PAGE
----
Opinion The Turing test is about us, not the bots, and it failed.
Fans of the slow-burn mainstream media U-turn had a treat last week.
On Saturday, news came that Blake Lemoine, a Google engineer tasked with monitoring a chatbot called LaMDA for nausea, was take paid leave for disclosing confidential information.
Lamoine had indeed gone public, but instead of saying something as useful as Google’s messaging strategy (a trade secret if there ever was one), he claimed that LaMDA was still alive.
Armed with a transcript in which LamDA indeed felt it had passed the Turing test, Lemoine was the tech whistleblower from heaven to the media. By the time the news had filtered onto BBC radio news Sunday night, it had been reported as an event of some significance.
On Twitter, it was torn apart in a few hours, but who trusts Twitter with its large and active AI R&D community?
A few days later, the story was still flying, but by now journalists had provided expert commentary, via a handful of academics who had the usual reservations about expressing opinions.
In general, no, probably not, but you know it’s a fascinating area to talk about.
When the story went off the radar at the end of the week, the few remaining outlets left had found better experts who, it is believed, were just as annoyed as the rest of us. No. Absolutely not. And you won’t find anyone in AI who thinks otherwise. The conversation was still about feeling rather than how interesting it was.
Google should be using people to check its chatbot outputs for hate speech, but we were back on the planet.
For future reference and to save time for everyone, here’s the killer telling a story Android paranoia – “The Turing Test” as a touchstone for the feeling. It’s not.
It was never intended that way. Turing promised in a newspaper from 1950 as a way of answering the question “can machines think?” to avoid.
He sensibly characterized that as unanswerable until you’ve figured out what thought is. We didn’t then. We don’t have that now.
Instead, the test: Can a machine hold a persuasive human conversation? – was designed as a thought experiment to check arguments that machine intelligence was impossible. It tests human perceptions and misconceptions, but just like Google’s “quantum supremacy” claims, the test itself is tautologous: passing the test simply means the test passed. By itself it proves nothing more.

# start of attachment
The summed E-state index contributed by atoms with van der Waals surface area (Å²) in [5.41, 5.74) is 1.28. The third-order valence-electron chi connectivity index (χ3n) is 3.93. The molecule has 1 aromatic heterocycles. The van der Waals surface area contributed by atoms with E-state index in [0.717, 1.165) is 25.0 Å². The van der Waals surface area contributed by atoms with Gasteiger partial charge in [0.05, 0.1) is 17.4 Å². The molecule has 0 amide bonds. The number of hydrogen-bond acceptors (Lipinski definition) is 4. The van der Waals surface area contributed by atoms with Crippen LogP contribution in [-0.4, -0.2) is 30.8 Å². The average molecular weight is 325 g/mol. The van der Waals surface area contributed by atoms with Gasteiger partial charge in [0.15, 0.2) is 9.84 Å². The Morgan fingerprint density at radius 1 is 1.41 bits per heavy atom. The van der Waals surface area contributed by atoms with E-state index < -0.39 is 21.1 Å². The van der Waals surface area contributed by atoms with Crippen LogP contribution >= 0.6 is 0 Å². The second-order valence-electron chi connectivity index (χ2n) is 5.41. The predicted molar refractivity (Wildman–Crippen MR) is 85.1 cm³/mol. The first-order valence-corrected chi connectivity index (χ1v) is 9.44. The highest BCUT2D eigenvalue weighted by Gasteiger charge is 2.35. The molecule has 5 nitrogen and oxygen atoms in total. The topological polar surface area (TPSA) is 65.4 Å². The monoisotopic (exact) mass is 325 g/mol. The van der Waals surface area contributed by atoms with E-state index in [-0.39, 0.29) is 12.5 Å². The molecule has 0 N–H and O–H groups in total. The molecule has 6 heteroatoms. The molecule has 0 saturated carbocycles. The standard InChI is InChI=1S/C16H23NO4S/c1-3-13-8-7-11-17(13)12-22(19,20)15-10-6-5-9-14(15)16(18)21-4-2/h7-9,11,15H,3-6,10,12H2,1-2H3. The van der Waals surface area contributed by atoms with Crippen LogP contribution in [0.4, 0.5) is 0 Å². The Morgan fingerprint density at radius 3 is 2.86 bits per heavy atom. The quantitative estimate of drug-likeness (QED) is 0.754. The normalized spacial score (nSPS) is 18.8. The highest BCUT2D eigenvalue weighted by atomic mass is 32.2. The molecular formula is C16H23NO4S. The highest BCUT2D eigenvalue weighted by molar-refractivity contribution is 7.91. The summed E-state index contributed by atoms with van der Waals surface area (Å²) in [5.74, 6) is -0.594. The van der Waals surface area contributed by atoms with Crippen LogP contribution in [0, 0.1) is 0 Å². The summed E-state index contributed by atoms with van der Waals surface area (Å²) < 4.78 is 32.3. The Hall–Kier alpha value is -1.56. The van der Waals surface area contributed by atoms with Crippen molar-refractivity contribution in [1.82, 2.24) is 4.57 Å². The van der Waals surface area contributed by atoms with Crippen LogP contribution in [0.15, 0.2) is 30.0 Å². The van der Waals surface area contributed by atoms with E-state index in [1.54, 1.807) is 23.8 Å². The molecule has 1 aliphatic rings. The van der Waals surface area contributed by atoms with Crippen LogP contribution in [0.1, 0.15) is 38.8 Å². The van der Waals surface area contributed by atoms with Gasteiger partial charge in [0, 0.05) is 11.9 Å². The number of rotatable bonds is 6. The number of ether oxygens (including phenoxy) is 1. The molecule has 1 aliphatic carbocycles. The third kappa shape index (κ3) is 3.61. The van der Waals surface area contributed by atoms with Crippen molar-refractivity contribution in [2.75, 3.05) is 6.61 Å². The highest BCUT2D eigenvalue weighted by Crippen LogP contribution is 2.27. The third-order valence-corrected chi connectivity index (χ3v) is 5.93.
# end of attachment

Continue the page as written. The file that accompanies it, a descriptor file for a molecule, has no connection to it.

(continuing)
Take a hungry Labrador dog, that is, any Labrador that is not sleeping or dead, who becomes aware of the possibility of food.
An animal with a prodigious and insatiable appetite, at the slightest hint of available calories, the Labrador puts on an amazing show of deep desire and immense unmet need. Does this reflect an altered cognitive state, analogous to the amorous human teenager he so closely resembles? Or is it learned behavior that turns emotional blackmail into snacks? We may think we know, but we can’t without a much broader context. We may be gullible. If you pass the lab test, you will be fed. Nothing more in itself.
The first system that arguably passed the Turing test, in the spirit, if not the letter, of the various versions Turing proposed was a study of the psychology of human-machine interaction. ELIZAthe progenitor chatbot, was a 1966 program by computer researcher MIT Joseph Weizenbaum†
It was designed to roughly mimic therapeutic practice of repeating a patient’s questions to them.
“I want to kill my editor.”
“Why do you want to kill your editor?”
“He always makes sure that I meet deadlines.”
“Why don’t you like meeting deadlines?” and so on.
Famously, Weizenbaum was surprised when his secretary, one of the first subjects, imbued it with intelligence and asked to be left alone with the terminal.
The Google chatbot is a distant descendant of ELIZA, fed large amounts of written data from the internet and converted into language models through machine learning. It is an automated method actor.
A human actor who can’t add up can play Turing most convincingly – but question them on the Entscheidungsproblem and you will soon discover that they are not. Large language models are very good at simulating conversation, but if you have the means to generate the context that will test whether it is what it appears to be, you can say no more than that.
We are still a long way from defining sensation, although our increasingly nuanced appreciation of animal cognition shows that it can take many forms.
At least three species – birds, mammals and cephalopods – with considerable evolutionary distance indeed resemble three very different systems. If machine sense arises, it won’t be by a chatbot suddenly printing a cyborg rights statement. It will come after decades of focused research, building on models and tests and successes and failures. It will not be an imitation of ourselves.
And that’s why the Turing test, while fascinating and thought-provoking, has survived its sell-by date. It doesn’t do what people think it does, rather it’s tempted to serve as a Hollywood adjunct targeting a fantasy. It swallows up the general attention that should be given to the real dangers of machine-created information. It’s the astrology of AI, not astronomy.
The term “artificial intelligence” is just as bad, as everyone from Turing knows. We’re stuck with that. But it’s time to continue the conversation and say goodbye to the brilliant Alan Turing’s least useful inheritance.